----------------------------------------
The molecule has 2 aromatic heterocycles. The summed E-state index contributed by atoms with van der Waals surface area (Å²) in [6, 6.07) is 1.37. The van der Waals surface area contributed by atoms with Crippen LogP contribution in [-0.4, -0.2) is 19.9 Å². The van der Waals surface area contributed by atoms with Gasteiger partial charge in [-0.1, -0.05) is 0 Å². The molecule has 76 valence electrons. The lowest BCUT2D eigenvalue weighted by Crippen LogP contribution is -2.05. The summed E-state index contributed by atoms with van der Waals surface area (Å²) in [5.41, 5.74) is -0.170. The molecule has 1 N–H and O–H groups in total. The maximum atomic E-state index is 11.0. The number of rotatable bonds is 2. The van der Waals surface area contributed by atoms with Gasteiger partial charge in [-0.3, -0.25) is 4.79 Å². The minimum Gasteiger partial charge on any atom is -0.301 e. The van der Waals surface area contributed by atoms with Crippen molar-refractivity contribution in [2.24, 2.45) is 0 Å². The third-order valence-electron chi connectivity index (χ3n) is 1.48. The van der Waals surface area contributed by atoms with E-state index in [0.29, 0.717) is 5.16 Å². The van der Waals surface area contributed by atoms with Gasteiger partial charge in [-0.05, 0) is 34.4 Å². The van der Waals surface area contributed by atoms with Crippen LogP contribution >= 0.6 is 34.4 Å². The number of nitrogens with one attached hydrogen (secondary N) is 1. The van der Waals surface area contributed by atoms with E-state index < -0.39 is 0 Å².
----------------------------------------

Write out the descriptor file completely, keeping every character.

The molecule has 2 aromatic heterocycles. The summed E-state index contributed by atoms with van der Waals surface area (Å²) in [6, 6.07) is 1.37. The van der Waals surface area contributed by atoms with Crippen LogP contribution in [-0.4, -0.2) is 19.9 Å². The van der Waals surface area contributed by atoms with Gasteiger partial charge in [-0.1, -0.05) is 0 Å². The molecule has 76 valence electrons. The lowest BCUT2D eigenvalue weighted by Crippen LogP contribution is -2.05. The summed E-state index contributed by atoms with van der Waals surface area (Å²) in [5.41, 5.74) is -0.170. The molecule has 1 N–H and O–H groups in total. The maximum atomic E-state index is 11.0. The number of rotatable bonds is 2. The van der Waals surface area contributed by atoms with Gasteiger partial charge in [-0.3, -0.25) is 4.79 Å². The minimum Gasteiger partial charge on any atom is -0.301 e. The van der Waals surface area contributed by atoms with Crippen molar-refractivity contribution in [2.24, 2.45) is 0 Å². The third-order valence-electron chi connectivity index (χ3n) is 1.48. The van der Waals surface area contributed by atoms with E-state index in [0.29, 0.717) is 5.16 Å². The van der Waals surface area contributed by atoms with Gasteiger partial charge in [-0.05, 0) is 34.4 Å². The van der Waals surface area contributed by atoms with Crippen LogP contribution >= 0.6 is 34.4 Å². The number of nitrogens with one attached hydrogen (secondary N) is 1. The van der Waals surface area contributed by atoms with E-state index < -0.39 is 0 Å².